While the volume emphasizes that higher levels of income and educational attainment will result in the eradication of inequality, it also points out that poverty, sentiments related to Hinduism and political elites isolated from issues on the ground compound the inequality suffered by Malaysian Indians. While the New Economic Policy (NEP) was successful in altering the post-colonial class structure in Malaysia, the outcomes for the Indian poor has been social exclusion, social disparity and social inequality that have led to marginalization. Mansor Mohd Noor asks whether these were intended consequences of the NEP. The volume places the blame for the marginalization of Indians and the subsequent HINDRAF (Hindu Rights Action Force) Rally of 25 November 2007 on state-led economic and political policies. That rally, while calling upon the marginalized to "awaken, rise up, stand united and persist despite the odds" produced dramatic consequences across the political landscape of Malaysia. The Malaysian government responded by setting up a cabinet-level committee under the Office of the Prime Minister to address the major grievances of the Tamils. This attention has allowed the recognition and support of non-governmental organizations like the MySkills Foundation, which addresses issues related to at-risk youths and school dropouts, and other organizations promoting the social, economic and educational advancement of disadvantaged Indians.

The volume addresses issues related to Malaysian Indians in the context of the post-colonial definition of "Malays-Chinese-Indians-Others" model in West Malaysia. The presence of documented and undocumented immigrant labour, including migrants from Bangladesh, Nepal, India and Indonesia, and its impact on Malaysian Indians is thus not discussed. As of 11 November 2014, Malaysia had 6.7 million foreign workers, of whom 2.1 million had valid work permits. A visit to any plantation in West Malaysia would show that Malaysian Indians have become a minority in the presence of migrant workers. There were more non-citizens (2.3 million people) than Malaysian Indians (1.9 million) in the country's population. Non-citizens dominate lower-level jobs. Malaysian Indians have become a minority relative to the migrant labour population, and they have also been displaced in the informal sector. The editors and contributors to the volume appear to have sidestepped the discussion of the impact of migrant labour, as the volume is intended to argue for the inclusion of the Malaysian Indian poor in policies to be implemented in the Eleventh Malaysia Plan. This raises the question of whether the papers in the volume are a mere reflection of the contemporary situation than work that anticipates future trends for Malaysian Indians. The concluding chapter of the volume, by Denison Jayasooria, advances twenty-one policy recommendations for implementation by the government and non-governmental and self-help organizations.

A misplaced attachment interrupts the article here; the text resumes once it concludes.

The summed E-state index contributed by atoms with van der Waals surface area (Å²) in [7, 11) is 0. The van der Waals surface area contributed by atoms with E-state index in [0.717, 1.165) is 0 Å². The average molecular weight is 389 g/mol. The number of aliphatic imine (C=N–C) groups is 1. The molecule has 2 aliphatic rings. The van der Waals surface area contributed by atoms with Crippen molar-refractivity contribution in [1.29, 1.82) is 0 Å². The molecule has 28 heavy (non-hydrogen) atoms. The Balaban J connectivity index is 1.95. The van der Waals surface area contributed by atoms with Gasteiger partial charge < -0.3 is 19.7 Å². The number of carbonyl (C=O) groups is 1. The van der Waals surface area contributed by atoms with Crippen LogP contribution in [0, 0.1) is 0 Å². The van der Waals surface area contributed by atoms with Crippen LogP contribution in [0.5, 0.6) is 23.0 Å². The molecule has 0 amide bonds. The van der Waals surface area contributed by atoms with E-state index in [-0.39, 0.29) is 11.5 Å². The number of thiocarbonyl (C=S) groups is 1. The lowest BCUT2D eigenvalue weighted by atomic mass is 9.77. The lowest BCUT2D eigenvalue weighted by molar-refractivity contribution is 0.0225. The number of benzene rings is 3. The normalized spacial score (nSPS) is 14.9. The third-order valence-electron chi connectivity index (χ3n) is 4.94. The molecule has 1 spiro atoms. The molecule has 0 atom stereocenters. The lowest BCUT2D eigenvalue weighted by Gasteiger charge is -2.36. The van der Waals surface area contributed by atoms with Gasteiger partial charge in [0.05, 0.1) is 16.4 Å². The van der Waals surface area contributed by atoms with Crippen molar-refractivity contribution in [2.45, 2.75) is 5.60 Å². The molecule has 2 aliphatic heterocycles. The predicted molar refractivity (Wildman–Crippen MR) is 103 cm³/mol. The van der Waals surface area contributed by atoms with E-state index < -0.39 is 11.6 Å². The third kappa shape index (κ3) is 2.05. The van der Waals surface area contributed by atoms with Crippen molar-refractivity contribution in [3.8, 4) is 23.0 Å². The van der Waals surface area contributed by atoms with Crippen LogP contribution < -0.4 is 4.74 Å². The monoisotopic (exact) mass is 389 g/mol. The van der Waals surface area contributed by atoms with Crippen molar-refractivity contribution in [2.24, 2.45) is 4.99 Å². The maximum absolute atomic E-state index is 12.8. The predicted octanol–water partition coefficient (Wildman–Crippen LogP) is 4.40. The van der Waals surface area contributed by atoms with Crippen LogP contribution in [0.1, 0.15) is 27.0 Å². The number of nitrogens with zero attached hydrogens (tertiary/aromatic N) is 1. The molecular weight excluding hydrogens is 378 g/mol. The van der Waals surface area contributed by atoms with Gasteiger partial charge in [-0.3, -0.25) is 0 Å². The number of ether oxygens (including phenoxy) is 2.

The book is optimistic about the future of Malaysian Indians under the Eleventh Malaysia Plan. We are unsure whether this new-found optimism will appear justified by 2020.

The sequel to this volume, however, should be an assessment of the outcomes of the initiatives now being undertaken by the Prime Minister's Office and the various social self-help organizations, nongovernmental organizations and government agencies.

DOI: 10.1355/sj31-3n

REFERENCES

Arasaratnam, Sinnappah. Indians in Malaysia and Singapore. Kuala Lumpur: Oxford University Press, 1970.

Jain, Ravindra K. South Indians on the Plantation Frontier in Malaya. Kuala Lumpur: University of Malaya Press, 1970.

Kesavapany K., A. Mani, and P. Ramasamy, eds. Rising India and Indian Communities in East Asia. Singapore: Institute of Southeast Asian Studies, 2008.

Sandhu, Kernial Singh. Indians in Malaya: Some Aspects of Their Immigration and Settlement, 1896-1957. London: Cambridge University Press, 1969.

Sandhu, Kerial Singh, and A. Mani, eds. Indian Communities in Southeast Asia. Singapore: Institute of Southeast Asian Studies, 1993.

Stenson, Michael. Class, Race and Colonialism in West Malaysia; The Indian Case. St. Lucia: University of Queensland Press, 1980.

Mani A.

Graduate School of Asia Pacific Studies, Ritsumeikan Asia Pacific University, 1-1 Jumonjibaru, Beppu, Oita 874-8577, Japan; email: maniavm@apu.ac.jp.
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Author:A., Mani
Publication:SOJOURN: Journal of Social Issues in Southeast Asia
Article Type:Book review
Date:Nov 1, 2016
Words:1123